Her last column for The New York Times Book Review section was more about the documentary The Weather Underground than books, but didn’t have nearly as many generalizations as previous inside back page columns. But I’m mystified. Just why is Miller still writing for the Times? And can we hope that Charles McGrath’s replacement will see the light?

To look at this from a pugilistic standpoint, if you threw Michiko Kakutani and Laura Miller into a gladiator pit, I’d favor Michiko by twelve points. At least she has a sense of humor. Plus, the Pulitzer helps.

[3/22/04 UPDATE: Months later, I’ve largely ignored Laura Miller. And looking back at this entry, I see that I’ve demonized her a bit. That isn’t really fair. I should clarify that, since I’ve already spilled my thoughts (some would say foolishly), the transformation of Laura Miller is one of the saddest things that ever happened to books coverage. But I have every hope that the Miller I read five years ago will return.]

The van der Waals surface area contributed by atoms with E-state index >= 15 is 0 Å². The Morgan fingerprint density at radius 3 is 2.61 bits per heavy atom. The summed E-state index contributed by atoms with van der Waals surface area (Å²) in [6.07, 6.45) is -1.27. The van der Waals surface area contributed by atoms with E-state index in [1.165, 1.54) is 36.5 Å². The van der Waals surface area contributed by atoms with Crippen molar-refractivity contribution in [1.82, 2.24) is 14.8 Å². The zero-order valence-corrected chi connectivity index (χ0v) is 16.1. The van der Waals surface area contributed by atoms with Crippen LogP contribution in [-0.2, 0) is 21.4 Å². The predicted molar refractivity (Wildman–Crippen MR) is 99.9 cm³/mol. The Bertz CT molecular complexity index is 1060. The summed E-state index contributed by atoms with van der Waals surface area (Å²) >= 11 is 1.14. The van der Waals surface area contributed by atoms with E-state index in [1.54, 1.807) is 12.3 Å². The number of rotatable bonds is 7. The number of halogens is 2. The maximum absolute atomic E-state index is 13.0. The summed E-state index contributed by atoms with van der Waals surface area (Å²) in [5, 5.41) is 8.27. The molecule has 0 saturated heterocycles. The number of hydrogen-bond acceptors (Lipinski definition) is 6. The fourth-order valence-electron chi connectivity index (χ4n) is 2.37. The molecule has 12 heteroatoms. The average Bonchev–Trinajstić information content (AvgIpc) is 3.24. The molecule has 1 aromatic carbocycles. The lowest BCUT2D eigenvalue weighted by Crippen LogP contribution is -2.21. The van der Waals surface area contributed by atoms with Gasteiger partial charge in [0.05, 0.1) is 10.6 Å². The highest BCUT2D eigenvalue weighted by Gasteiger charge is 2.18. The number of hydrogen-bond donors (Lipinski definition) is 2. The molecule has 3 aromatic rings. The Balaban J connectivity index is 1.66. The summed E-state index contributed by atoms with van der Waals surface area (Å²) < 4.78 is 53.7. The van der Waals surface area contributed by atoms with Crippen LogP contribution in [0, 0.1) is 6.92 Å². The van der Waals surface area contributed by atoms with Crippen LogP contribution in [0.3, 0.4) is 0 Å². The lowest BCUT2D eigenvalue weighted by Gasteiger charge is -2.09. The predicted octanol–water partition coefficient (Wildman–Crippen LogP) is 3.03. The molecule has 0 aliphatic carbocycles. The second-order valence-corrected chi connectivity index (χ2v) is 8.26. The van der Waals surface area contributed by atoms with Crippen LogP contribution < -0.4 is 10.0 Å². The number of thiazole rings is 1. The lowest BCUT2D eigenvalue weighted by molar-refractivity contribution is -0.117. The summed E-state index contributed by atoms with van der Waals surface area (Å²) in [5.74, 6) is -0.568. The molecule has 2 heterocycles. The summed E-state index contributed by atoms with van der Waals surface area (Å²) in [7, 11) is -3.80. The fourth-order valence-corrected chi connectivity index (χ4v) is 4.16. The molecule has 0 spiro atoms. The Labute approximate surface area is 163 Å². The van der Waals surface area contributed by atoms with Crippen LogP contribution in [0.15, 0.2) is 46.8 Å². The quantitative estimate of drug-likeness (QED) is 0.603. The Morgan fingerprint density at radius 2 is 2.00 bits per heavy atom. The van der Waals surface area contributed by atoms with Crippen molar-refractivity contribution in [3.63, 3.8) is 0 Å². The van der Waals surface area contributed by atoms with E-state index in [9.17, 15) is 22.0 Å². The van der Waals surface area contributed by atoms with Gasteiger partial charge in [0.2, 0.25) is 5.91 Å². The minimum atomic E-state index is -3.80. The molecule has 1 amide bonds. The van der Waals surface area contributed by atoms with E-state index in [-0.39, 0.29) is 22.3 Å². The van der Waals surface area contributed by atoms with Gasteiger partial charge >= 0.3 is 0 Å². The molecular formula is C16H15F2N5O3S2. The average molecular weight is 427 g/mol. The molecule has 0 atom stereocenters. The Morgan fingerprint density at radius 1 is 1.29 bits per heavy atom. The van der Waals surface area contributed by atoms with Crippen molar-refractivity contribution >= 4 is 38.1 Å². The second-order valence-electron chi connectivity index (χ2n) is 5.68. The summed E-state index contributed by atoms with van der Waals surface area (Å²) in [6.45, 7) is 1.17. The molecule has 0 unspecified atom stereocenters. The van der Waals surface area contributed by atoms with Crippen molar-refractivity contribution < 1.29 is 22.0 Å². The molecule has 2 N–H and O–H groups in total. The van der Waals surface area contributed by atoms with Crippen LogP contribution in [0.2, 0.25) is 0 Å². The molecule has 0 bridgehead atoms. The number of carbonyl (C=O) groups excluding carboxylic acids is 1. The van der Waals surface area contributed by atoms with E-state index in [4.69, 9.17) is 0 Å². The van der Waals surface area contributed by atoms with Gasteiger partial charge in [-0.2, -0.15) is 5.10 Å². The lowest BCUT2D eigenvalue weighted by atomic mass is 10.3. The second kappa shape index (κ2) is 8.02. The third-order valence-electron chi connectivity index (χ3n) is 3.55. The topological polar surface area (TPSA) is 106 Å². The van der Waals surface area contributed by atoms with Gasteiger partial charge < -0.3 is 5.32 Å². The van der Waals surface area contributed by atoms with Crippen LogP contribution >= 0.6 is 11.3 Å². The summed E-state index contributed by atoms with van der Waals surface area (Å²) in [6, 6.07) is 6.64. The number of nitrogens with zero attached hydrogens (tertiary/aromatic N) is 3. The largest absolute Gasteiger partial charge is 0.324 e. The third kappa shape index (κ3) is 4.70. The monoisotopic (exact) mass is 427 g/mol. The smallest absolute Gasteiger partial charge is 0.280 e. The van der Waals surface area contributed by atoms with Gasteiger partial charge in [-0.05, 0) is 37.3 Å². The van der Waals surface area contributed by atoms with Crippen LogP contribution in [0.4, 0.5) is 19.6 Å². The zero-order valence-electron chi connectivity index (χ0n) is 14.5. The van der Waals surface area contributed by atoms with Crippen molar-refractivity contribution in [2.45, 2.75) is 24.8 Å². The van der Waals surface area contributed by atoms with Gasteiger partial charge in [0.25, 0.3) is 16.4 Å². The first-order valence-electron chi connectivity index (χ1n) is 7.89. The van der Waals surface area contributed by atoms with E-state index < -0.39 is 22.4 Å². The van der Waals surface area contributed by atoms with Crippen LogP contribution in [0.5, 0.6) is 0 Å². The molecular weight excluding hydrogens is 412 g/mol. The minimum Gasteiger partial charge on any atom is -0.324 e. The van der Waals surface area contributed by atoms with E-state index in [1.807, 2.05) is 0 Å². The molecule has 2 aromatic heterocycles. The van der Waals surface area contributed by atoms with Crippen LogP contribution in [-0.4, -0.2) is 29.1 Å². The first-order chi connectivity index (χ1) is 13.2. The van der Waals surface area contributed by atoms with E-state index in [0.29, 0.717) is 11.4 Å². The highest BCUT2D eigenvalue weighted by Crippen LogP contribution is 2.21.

Addendum (May 20, 2013):

* — I have made efforts to track down the 1999 Laura Miller audio interview from Platform #3 referenced in this 2003 post, but it appears to have disappeared: no doubt deleted in a frenzy of redesigns and server reorganization over the last fourteen years. But you can read this text version of the same article, which appeared on Radio Australia. Additionally, I believe my original link led to Miller’s early essay, “Women and Children First,” but I can’t find it through Web Archive. I have pointed to someone else writing about it.

It wasn’t fair of me to chastise Miller for her “nasal droll.” But in 2013, Miller suffers from the same problems. When she is edited (such as her essays in The New Yorker), she can be an astute critic. But much of her ongoing work at Salon is not edited. I’m a little embarrassed by my cocky 2004 update. I haven’t been able to ignore Miller, in large part because some people still read her criticism. But her influence has faded in recent years, replaced by the likes of Roxane Gay and Michelle Dean, who have both proven to be more astute critics. But Miller has gone out of her way to ignore me. I only met her once at the National Book Awards, where we were introduced by a well-meaning third party and she gave me the look of someone who had just her dog die in a hot car during summer.